As I was posting my song-of-the-day on ChristmasMusicEveryday.com this morning, I realized the format over there does not allow me to write very much about today's featured artist.
Do you know the name Dickie Goodman? He has been recognized by Billboard magazine as the #1 Novelty Artist of all time. He is admired greatly by those who followed in his footsteps (Weird Al and Dr. Demento are both in Dickie's top 8 friends on MySpace) but the public at large (that's you) may have forgotten him.
Dickie invented the "break-in" record. Pretending to be a news reporter at the scene of a developing story, he would conduct interviews with witnesses or participants at the scene who would answer his questions with snippets of popular hit records at the time.
His first hit record, 1956's Flying Saucer capitalized on America's fascination with alien spacecraft. Between breathless news reports of a War Of The Worlds type invasion scenario, Goodman's on-the-spot reporter interviewed the visitor from space who responded with short clips of popular records by Fats Domino, Little Richard, Buddy Holly and many others.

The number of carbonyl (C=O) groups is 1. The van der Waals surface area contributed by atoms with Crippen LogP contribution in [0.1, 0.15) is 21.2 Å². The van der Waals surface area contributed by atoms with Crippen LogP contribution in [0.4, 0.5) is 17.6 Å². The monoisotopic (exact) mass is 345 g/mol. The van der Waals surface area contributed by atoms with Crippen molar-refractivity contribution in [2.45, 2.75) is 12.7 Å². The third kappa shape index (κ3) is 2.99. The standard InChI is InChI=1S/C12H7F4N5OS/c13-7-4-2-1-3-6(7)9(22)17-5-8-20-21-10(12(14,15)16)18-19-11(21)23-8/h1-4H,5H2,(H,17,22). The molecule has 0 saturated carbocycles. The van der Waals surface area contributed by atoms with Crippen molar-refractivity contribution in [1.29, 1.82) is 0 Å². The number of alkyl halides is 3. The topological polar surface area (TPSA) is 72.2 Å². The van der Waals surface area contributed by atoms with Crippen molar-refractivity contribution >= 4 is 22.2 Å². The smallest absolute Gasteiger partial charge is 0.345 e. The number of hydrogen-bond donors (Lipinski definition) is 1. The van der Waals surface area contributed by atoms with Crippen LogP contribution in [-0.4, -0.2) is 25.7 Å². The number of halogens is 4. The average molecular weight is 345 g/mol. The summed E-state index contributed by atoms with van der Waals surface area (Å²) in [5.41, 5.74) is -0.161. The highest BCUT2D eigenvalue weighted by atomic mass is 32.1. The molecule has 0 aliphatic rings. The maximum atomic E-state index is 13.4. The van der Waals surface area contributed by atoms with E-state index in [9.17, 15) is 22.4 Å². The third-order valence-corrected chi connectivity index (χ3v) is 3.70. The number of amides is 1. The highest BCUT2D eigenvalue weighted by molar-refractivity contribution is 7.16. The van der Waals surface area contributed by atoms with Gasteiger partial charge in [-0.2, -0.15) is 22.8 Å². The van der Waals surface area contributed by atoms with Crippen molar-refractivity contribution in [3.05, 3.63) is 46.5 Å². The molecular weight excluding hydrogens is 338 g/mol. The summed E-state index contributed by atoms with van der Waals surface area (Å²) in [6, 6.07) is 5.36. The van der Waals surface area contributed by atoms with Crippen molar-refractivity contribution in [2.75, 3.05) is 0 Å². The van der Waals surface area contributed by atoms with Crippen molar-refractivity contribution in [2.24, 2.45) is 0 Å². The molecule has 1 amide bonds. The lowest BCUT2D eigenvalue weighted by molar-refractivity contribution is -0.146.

You can guess what happened next. Lawsuits from seventeen record labels charging copyright infringement and unauthorized use of their material. The judge made a landmark ruling that is still enforced today: that the new work was substantially different from the original record and was a parody, protected by fair use laws. Dickie Goodman's precedent was referred to hundreds of times decades later when sampling older songs to make new ones became popular in the 1980s.
What I love about Dickie's songs is that they were all so topical. Santa And The Satellite, which you can hear for free today on my other blog, reflects the country's obsessions with both Sputnik and Elvis Presley, the top stories of 1957.
He did records on the Caped Crusader craze (Batman And His Grandmother, 1966), the moon landing ( Luna Trip, 1969), Blaxploitation movies (Superfly Vs. Shaft, 1973), the #3 smash on the blockbuster film Jaws (Mr. Jaws, 1975) and many, many more.
Sadly, the man who brought so much laughter to two generations of record buyers took his own life on November 6, 1989. His son Jon manages his father's catalog now and there are several excellent CD compilations of hits in print, plus Jon's biography of Dickie called The King Of Novelty.